Crews 1 & 2 working on the Rocky Fork Relocation south of Erwin, TN.

What We Provide

Once you arrive at the base camp, shelter, food, transportation to and from project sites, tools, safety equipment, and group camping gear (as available) are provided. Crew members need to bring work clothing, sturdy boots, and their own basic camping gear.

which crew fits you?

Click the links below to learn more about each crew and take this quick quiz to determine which crew is best for your skill level.

Trail Crew Meter

learn more about each crew

Rocky Top Trail Crew Logo

Rocky Top Trail Crew


Konnarock Trail Crew Logo

Konnarock Trail Crew


Smokies Wilderness Elite Appalachian Trail Crew Logo

S.W.E.A.T Crew


Maine State Icon Larger

Maine Trail Crew


VLTP badge - VLTP

Volunteer Long Trail Patrol


Mid-Atlantic Trail Crew

Mid-Atlantic Trail Crew


In addition to these crews, there are 31 Trail Maintaining Clubs working up and down the entire Appalachian Trail. Volunteers at these clubs do trail maintenance, monitoring, section planning and a lot more!


Ridgerunner Patch Logo

ridgerunners and caretakers

Ridgerunners and caretakers are seasonal employees assigned to hike and camp along high-use sections of the A.T. and at heavily used overnight sites. The ridgerunner and caretaker program helps promote a quality recreational experience for all.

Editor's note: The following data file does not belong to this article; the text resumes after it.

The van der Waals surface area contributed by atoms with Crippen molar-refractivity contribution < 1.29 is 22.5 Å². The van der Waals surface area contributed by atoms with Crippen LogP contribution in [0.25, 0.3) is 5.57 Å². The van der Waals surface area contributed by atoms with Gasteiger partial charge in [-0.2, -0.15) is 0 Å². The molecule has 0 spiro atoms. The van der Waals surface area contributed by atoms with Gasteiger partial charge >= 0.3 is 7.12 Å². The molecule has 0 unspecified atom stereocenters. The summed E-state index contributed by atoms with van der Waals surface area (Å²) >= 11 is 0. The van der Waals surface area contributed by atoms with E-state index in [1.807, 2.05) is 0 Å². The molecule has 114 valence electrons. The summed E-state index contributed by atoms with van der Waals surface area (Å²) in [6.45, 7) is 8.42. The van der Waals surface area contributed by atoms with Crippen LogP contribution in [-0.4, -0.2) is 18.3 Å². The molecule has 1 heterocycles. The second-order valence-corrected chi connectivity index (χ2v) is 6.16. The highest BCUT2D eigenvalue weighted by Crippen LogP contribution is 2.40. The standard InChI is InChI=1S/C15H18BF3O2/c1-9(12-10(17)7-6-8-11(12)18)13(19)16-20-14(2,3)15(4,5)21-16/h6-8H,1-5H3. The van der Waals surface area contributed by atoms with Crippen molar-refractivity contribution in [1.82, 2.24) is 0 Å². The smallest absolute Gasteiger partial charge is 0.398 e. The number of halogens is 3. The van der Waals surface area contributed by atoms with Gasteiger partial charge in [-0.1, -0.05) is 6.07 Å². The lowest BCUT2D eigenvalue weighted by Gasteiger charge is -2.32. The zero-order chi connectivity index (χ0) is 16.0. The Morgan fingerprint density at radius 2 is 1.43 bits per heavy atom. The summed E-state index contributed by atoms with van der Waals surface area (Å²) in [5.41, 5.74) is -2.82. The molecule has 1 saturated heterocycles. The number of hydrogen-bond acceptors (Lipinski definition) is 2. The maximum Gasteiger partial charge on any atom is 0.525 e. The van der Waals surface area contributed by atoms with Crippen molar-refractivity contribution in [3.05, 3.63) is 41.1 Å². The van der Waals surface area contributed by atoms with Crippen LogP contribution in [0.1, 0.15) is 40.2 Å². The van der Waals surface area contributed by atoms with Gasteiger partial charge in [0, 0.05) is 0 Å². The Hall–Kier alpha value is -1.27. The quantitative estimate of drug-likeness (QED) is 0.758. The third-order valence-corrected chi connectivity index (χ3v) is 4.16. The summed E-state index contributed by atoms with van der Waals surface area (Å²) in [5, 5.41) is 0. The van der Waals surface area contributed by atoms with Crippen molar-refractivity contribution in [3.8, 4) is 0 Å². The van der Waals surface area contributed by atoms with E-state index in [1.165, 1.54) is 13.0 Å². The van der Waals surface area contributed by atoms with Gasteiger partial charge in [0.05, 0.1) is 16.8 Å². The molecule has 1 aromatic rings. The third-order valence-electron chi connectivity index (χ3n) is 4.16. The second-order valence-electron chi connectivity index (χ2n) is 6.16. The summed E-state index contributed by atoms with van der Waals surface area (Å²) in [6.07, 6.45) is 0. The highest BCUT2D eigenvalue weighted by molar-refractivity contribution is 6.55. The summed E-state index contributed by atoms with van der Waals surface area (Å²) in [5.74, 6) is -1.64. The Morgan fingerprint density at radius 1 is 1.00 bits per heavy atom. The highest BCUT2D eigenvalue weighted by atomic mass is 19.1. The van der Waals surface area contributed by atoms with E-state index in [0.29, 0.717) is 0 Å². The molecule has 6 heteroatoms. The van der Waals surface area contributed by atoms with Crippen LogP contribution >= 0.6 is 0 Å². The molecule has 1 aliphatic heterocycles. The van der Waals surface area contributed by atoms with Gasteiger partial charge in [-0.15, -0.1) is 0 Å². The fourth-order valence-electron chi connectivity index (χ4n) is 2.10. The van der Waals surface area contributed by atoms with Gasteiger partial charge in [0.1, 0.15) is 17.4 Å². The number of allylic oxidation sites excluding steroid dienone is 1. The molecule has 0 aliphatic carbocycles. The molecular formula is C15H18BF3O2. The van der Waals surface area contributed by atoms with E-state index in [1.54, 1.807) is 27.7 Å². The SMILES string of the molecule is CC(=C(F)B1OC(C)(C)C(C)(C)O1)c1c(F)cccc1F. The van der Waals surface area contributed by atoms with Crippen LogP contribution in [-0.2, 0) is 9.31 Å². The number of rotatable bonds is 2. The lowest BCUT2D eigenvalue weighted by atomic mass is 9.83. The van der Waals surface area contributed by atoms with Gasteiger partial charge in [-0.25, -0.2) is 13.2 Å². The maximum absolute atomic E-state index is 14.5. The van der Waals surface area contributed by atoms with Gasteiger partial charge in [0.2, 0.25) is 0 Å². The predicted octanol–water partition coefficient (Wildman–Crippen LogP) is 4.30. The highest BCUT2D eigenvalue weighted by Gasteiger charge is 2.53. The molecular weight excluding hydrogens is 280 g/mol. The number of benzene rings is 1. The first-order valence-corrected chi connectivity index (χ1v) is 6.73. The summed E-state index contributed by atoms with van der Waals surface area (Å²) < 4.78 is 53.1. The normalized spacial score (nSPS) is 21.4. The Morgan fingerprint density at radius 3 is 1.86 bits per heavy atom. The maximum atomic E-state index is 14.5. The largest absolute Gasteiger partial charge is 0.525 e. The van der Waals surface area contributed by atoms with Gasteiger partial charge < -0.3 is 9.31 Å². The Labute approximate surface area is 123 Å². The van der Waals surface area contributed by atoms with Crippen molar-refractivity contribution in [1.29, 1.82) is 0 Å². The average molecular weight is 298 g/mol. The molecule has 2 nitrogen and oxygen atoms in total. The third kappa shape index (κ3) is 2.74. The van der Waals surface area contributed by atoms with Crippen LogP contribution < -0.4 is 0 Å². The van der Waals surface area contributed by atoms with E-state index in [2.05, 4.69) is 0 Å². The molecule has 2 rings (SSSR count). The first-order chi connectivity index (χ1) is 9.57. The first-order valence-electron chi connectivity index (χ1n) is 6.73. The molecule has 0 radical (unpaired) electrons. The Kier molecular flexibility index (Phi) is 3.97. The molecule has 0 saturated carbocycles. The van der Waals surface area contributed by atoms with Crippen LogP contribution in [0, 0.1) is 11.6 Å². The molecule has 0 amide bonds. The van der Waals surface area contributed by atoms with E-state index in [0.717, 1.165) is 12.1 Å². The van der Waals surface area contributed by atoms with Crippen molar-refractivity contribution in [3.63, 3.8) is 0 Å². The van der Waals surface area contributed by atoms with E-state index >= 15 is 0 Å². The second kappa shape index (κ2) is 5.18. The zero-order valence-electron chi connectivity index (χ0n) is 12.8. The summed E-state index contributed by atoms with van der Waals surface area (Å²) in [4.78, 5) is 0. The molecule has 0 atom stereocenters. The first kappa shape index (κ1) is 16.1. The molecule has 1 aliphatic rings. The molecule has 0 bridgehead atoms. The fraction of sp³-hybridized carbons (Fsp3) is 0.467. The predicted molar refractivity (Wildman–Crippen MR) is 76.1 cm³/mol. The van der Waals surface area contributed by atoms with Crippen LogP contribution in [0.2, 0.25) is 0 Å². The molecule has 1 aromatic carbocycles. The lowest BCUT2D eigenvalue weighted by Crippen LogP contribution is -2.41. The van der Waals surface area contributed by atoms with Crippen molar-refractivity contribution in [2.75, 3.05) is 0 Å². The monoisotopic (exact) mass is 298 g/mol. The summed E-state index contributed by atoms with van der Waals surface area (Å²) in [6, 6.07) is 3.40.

Ridgerunners are assigned to work on specific sections of the Trail, which can be up to 70 miles long. They spend most of their work day on the Trail, talking to hikers and other Trail visitors. At trailheads they may discuss hikers’ itineraries, potential campsites and the importance of using already impacted campsites in heavily used areas. At campsites and shelters they might talk about effective food storage in bear country or area campfire policy.

These trail stewards make note of the condition of the Trail itself, campsites, shelters or other built structures and report any conditions that need immediate attention to maintaining clubs and agency partners. While infrequent, ridgerunners occasionally become involved in emergency responses, including searches for lost hikers or efforts to provide emergency medical treatment to ill or injured hikers.

We recruit for the upcoming season during November or December of the prior year. Information and applications are found in the Job Opportunities section.  Applications are usually accepted until Jan. 31. More information can also be obtained by calling the ATC’s Ridgerunner Coordinator at 717.258.5771 x203.


trail management policies

We adopt policies in order to state ATC’s position on issues affecting the Trail and to facilitate consistent management of the Trail through 8 national forests, 6 national parks, 14 states and numerous state and local jurisdictions. Policies are developed in consultation with agency partners and the Trail clubs, whose members volunteer more than 200,000 hours annually to the Trail. This diagram depicts the ATC Policy Development Process (pdf).